Tuesday, October 18, 2016

Ligature Position and Sound

After a few years of experimentation and observations including putting various students through the paces, I'd like to share share an overview of the effects of ligature position on sound.

Before we get too far that I've also found that for some yet unexplained reason(s), what ligature you use does have an affect on your sound (here is a great demonstration of variations in sound by ligature on bass clarinet). While I'm not going to get into that today, I'd just like to mention that I find that ligatures that make drastic changes in your sound often come with unadvertised disadvantages. A lot of fantastic saxophonists in the past used basic ligatures. I'm thinking of Charlie Parker, Sonny Rollins, Cannonball Adderley, John Coltrane, Stan Getz, Michael Brecker, etc., and a lot of the current greats also use basic ligatures, including Chris Potter, Ben Wendel, Seamus Blake (in the past couple of years), Donny McCaslin, Walt Weiskopf, Steve Wilson, etc. That being said, it's also a good idea to experiment with different ligatures and pay attention to things like intonation, response, resistance, and stability as well as tone quality.

One other piece of advice worth mentioning is that you shouldn't over-tighten your ligature. The tighter the reed is clamped down on the mouthpiece the harder the reed feels. If the reed feels too hard you end up overtightening your embouchure and squashing your sound. Of course, if the ligature is too loose that can be a problem also.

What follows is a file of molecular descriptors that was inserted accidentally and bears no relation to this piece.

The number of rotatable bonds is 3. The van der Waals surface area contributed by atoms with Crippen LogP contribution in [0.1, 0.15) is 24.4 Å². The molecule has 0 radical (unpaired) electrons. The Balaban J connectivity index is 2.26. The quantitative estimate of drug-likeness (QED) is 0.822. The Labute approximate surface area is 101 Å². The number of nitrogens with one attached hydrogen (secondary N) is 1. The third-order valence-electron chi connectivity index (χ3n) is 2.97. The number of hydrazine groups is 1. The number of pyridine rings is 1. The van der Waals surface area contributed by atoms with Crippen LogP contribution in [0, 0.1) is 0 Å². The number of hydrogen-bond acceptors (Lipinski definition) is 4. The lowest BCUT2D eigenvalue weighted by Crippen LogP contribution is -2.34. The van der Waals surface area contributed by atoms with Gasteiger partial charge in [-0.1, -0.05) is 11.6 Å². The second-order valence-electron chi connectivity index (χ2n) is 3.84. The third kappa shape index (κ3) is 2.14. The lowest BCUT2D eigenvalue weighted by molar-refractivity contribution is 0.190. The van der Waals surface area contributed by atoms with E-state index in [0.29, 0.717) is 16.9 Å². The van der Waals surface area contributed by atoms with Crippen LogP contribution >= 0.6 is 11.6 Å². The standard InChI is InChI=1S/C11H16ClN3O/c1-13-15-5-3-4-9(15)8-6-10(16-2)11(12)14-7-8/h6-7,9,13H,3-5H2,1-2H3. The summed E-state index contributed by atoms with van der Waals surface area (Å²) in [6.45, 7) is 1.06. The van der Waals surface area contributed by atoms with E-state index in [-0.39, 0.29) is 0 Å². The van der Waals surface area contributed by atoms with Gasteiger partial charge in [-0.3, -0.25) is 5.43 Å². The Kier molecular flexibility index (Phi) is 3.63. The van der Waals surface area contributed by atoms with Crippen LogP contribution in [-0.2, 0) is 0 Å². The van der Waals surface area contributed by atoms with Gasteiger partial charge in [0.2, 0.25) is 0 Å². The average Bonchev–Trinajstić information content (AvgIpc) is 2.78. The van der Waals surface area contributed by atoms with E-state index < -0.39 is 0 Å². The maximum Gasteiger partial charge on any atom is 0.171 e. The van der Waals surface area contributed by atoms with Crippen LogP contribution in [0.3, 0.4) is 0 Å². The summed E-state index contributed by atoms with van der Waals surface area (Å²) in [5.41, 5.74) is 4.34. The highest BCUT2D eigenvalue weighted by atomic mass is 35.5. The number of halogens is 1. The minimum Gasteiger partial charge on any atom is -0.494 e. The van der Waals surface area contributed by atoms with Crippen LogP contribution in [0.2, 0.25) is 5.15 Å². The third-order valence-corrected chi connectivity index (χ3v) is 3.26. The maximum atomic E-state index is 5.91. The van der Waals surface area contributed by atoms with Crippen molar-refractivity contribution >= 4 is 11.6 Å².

Ligature Position

left mouthpiece: ligature towards the back, right mouthpiece: ligature towards the front.

Depending on which way you move your ligature, there are consistent changes to your sound. Each player needs to experience these for himself or herself and figure out what tone they most prefer. What follows is a quick overview to get you started and to help you know what to listen for. These observations apply most consistently to players who don't have extreme setups, meaning overly hard or soft, and have healthy embouchure and voicing technique.

As you move your ligature towards the front of the mouthpiece (towards the tip):
  • the connection between notes sounds smoother.
  • the sound becomes more spread  and more flexible (i.e. you can more easily change your sound depending on how you play).
If you move your ligature too far towards the front of the mouthpiece:
  • the sound becomes thin.
  • the connection between the notes becomes so smooth that it becomes difficult to hear each note distinctly, especially when playing fast.
  • if your reed is pretty stiff or hard or if you have embouchure problems, you may end up with a distorted rough tone.
As you move your ligature towards the back of the mouthpiece (towards the neck of the saxophone):
  • the beginning of each note has a clearly heard ping-like quality.
  • bends and vibrato becomes more pronounced.
  • the sound becomes more focused or compact.
If you move your ligature too far towards the back of the mouthpiece: